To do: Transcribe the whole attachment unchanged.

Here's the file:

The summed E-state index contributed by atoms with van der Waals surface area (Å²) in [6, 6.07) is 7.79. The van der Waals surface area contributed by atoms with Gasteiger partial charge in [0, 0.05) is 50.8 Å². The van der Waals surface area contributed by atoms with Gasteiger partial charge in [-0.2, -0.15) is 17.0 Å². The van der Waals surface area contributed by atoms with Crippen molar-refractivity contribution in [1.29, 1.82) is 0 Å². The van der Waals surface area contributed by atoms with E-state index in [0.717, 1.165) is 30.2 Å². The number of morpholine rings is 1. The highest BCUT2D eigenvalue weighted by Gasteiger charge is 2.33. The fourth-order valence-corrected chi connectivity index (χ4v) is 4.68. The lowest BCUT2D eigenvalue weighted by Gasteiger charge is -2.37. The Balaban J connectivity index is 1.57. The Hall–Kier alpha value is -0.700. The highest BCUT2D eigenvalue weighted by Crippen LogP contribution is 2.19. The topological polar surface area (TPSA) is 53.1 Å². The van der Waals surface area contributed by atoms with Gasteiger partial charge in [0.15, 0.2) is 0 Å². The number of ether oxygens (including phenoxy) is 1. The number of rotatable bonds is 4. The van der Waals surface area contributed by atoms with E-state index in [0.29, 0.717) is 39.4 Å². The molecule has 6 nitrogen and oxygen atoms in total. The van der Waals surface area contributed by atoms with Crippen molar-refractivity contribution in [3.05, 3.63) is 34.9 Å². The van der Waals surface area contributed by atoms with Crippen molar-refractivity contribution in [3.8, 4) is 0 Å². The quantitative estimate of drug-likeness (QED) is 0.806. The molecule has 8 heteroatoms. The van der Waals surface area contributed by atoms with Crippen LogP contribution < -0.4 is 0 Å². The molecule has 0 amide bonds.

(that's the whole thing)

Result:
The summed E-state index contributed by atoms with van der Waals surface area (Å²) in [6, 6.07) is 7.79. The van der Waals surface area contributed by atoms with Gasteiger partial charge in [0, 0.05) is 50.8 Å². The van der Waals surface area contributed by atoms with Gasteiger partial charge in [-0.2, -0.15) is 17.0 Å². The van der Waals surface area contributed by atoms with Crippen molar-refractivity contribution in [1.29, 1.82) is 0 Å². The van der Waals surface area contributed by atoms with E-state index in [0.717, 1.165) is 30.2 Å². The number of morpholine rings is 1. The highest BCUT2D eigenvalue weighted by Gasteiger charge is 2.33. The fourth-order valence-corrected chi connectivity index (χ4v) is 4.68. The lowest BCUT2D eigenvalue weighted by Gasteiger charge is -2.37. The Balaban J connectivity index is 1.57. The Hall–Kier alpha value is -0.700. The highest BCUT2D eigenvalue weighted by Crippen LogP contribution is 2.19. The topological polar surface area (TPSA) is 53.1 Å². The van der Waals surface area contributed by atoms with Gasteiger partial charge in [0.15, 0.2) is 0 Å². The number of ether oxygens (including phenoxy) is 1. The number of rotatable bonds is 4. The van der Waals surface area contributed by atoms with E-state index in [0.29, 0.717) is 39.4 Å². The molecule has 6 nitrogen and oxygen atoms in total. The van der Waals surface area contributed by atoms with Crippen molar-refractivity contribution in [3.05, 3.63) is 34.9 Å². The van der Waals surface area contributed by atoms with Crippen molar-refractivity contribution in [3.8, 4) is 0 Å². The quantitative estimate of drug-likeness (QED) is 0.806. The molecule has 8 heteroatoms. The van der Waals surface area contributed by atoms with Crippen LogP contribution < -0.4 is 0 Å². The molecule has 0 amide bonds.